Tibetan Monk Held For More Than a Year Without Word to His Family

Tibetan Monk Held For More Than a Year Without Word to His Family Rinchen Tsultrim, a Tibetan monk held incommunicado in detention for his writings on social media, is shown in an undated photo.
Photo: Tibet Times

A Tibetan monk detained by Chinese police in August 2019 on suspicion of working to “split the country” has been held incommunicado ever since, with family members unsure where he is being held, a Tibetan advocacy group said this week.

Rinchen Tsultrim, 29, was taken into custody in Sichuan’s Ngaba (in Chinese, Aba) county for “peacefully expressing his thoughts on a range of Tibetan political, social and culture issues” on social media, the Washington-based International Campaign for Tibet (ICT) said on Dec. 2.

“An ‘inquiry notice’ issued by the Ngaba County National Security Bureau summoning a Tibetan for police inquiry at the Barma (in Chinese, Waerma) Township police station stated that Rinchen was suspected of separatism,” ICT said.

“Separatism” is an accusation often leveled by Chinese authorities against Tibetans opposing the assimilation of Tibet’s distinctive national and cultural identity into China’s dominant Han culture, and scores of monks, writers, educators, and musical performers have been arrested under the charge in recent years.

A monk of Tibet’s Bon religion, Tsultrim was born in Ngaba’s Kashul village, ICT said, adding that his writings on the social media platform WeChat and his personal website “Skepticism on Tibet” had already drawn the attention of police for several years before his arrest.

Tsultrim's ongoing contacts with Tibetans living in exile were another important factor leading to his arrest, a Tibetan living in exile in India told RFA's Tibetan Service.

"This was especially true in 2019 during the month of the Panchen Lama's birthday," RFA's source said, speaking on condition of anonymity.

Tibet's Panchen Lama, Gendun Choekyi Nyima, was recognized on May 14, 1995 at the age of six by Tibet's exiled spiritual leader the Dalai Lama as the reincarnation of his predecessor, the 10th Panchen Lama. Three days later, the young religious leader and his family were taken away by Chinese authorities, who then installed another boy in his place.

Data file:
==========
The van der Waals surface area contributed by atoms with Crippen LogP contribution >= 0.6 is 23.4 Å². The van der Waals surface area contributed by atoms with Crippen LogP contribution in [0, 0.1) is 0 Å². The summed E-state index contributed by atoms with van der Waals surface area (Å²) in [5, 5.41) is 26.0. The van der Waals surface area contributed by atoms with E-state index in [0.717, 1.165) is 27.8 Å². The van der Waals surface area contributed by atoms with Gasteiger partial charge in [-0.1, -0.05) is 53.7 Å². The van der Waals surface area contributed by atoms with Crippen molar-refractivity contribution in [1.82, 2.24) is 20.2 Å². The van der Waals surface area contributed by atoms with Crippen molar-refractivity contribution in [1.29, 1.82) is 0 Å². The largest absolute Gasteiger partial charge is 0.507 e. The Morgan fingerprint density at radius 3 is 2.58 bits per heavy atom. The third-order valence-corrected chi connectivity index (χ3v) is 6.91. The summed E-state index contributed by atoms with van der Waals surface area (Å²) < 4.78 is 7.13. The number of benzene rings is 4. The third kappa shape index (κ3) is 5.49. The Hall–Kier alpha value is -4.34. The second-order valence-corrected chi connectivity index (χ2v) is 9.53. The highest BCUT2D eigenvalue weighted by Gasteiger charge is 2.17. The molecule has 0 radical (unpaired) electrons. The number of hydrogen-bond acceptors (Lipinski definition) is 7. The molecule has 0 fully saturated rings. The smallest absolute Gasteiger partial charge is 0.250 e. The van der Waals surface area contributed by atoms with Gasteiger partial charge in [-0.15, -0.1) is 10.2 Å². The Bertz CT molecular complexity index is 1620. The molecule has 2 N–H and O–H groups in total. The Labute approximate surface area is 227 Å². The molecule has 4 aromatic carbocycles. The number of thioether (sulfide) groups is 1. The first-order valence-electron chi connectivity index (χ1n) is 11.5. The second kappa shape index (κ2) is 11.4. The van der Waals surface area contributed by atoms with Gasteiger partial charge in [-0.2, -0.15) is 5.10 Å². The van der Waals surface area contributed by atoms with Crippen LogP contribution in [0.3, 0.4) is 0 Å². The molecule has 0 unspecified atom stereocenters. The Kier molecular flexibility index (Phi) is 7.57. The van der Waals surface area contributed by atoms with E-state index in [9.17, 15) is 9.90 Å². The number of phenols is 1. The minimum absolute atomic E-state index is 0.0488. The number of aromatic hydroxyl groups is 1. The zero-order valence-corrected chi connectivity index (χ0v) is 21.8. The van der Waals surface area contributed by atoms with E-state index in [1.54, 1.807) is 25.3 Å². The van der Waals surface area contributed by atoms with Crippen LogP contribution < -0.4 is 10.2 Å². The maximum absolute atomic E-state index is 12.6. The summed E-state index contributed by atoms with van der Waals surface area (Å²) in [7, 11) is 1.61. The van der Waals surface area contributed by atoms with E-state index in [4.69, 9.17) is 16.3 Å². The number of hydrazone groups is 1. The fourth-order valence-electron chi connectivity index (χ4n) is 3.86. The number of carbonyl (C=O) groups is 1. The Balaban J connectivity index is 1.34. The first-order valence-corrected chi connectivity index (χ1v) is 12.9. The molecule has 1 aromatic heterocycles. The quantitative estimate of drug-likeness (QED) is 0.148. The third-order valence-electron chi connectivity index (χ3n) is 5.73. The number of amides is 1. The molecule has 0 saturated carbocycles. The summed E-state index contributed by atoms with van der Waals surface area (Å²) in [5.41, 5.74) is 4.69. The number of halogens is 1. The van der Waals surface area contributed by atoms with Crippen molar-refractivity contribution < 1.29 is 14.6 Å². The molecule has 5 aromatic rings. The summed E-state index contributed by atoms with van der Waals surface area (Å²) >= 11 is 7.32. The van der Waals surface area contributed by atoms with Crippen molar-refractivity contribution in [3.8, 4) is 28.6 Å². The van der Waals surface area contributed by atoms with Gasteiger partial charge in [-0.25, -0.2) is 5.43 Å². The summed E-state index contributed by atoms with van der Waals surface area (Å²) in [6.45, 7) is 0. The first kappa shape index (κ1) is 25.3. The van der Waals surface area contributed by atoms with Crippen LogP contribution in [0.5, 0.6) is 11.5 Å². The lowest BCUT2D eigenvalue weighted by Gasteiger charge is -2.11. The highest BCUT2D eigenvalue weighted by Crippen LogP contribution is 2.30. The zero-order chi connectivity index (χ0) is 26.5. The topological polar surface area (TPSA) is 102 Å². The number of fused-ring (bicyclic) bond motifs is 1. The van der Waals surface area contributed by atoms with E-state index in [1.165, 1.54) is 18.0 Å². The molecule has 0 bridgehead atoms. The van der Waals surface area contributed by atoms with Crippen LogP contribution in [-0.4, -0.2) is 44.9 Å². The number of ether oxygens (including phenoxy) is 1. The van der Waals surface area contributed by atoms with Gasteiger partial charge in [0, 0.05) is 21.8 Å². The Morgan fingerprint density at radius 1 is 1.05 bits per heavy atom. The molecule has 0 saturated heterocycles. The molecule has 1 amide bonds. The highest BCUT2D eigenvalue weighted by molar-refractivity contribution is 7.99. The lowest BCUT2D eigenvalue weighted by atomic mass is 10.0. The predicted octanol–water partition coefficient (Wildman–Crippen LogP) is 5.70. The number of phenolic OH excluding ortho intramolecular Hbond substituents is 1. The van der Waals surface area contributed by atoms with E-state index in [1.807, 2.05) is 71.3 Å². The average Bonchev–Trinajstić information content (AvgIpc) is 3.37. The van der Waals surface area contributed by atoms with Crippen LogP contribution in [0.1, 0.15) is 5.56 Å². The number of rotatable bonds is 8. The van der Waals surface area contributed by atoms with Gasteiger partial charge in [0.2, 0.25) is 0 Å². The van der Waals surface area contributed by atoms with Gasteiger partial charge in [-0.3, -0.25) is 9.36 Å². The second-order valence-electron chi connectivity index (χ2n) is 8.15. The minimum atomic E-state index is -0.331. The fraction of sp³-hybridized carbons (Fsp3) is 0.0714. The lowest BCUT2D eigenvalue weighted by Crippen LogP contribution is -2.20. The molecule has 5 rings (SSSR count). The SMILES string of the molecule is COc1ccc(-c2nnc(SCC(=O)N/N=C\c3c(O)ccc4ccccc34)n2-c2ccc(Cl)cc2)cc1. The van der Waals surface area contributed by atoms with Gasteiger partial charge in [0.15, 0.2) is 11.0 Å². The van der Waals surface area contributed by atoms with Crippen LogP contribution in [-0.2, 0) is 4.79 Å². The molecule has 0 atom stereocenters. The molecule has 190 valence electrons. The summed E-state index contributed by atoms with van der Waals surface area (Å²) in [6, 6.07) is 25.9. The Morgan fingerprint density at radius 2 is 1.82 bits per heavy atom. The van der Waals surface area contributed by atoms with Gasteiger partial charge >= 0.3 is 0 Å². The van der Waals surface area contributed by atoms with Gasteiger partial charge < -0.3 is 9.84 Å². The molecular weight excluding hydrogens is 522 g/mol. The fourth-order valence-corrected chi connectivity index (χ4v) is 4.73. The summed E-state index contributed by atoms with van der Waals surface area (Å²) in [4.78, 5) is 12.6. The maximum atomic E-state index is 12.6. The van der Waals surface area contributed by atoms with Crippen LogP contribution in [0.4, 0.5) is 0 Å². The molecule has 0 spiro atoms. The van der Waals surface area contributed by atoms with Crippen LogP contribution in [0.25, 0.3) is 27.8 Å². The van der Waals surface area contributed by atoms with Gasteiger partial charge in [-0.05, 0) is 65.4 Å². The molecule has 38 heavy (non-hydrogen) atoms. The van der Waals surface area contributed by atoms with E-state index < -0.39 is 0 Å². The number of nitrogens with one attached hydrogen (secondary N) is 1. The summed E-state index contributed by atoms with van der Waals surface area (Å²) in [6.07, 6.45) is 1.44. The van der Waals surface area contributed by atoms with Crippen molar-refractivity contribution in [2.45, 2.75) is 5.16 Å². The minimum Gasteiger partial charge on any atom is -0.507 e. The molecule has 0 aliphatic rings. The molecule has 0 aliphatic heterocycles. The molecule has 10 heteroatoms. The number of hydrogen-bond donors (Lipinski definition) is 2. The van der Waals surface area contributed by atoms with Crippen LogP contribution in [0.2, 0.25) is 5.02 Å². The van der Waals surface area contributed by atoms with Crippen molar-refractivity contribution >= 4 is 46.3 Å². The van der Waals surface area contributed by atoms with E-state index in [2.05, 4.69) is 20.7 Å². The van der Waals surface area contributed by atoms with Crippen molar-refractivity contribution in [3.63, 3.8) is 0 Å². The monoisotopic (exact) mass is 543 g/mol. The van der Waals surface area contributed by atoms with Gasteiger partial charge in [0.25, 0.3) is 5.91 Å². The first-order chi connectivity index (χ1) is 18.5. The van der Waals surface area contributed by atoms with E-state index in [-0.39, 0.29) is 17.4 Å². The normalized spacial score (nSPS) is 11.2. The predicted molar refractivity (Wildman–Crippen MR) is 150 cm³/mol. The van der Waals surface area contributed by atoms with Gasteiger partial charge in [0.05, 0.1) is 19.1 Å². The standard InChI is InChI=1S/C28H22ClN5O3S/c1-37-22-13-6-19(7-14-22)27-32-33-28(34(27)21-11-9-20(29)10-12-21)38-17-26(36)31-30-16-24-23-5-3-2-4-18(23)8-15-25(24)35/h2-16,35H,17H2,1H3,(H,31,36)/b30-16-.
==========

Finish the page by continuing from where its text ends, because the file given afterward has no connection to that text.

Defending Tibetan culture, language

Academically "very capable" and usually ranking first in his class, Tsultrim often focused his conversations and written essays on the need to preserve Tibetan culture and language, the source said.

Tsultrim's family were once called by Chinese authorities to Sichuan's capital Chengdu, but were not allowed to meet with him, the source said, adding that a meeting was later refused again when they were summoned by police in Ngaba.

"So basically, his family has no idea whether he is alive or dead," he said.

Tsultrim’s incommunicado status now leaves him at particular risk of torture, ICT said, calling for his whereabouts to be revealed and for his immediate release.

Chinese authorities in Tibet continue to tighten controls over information flows in the region, arresting Tibetans for sharing news and opinions on social media and for contacting relatives living in exile, sometimes with news of anti-China protests, according to rights groups and other experts.

Particular targets of censors and police are images of the Dalai Lama shared on mobile phone and calls for the preservation of the Tibetan language, now under threat from government orders to establish Chinese as the main language of instruction in Tibetan schools.

A formerly independent nation, Tibet was taken over and incorporated into China by force nearly 70 years ago, following which the Dalai Lama and thousands of his followers fled into exile in India, and Beijing maintains a tight grip on Tibet and on Tibetan-populated regions of western Chinese provinces.

Reported by Lobe Socktsang for RFA's Tibetan Service. Translated by Tenzin Dickyi. Written in English by Richard Finney.


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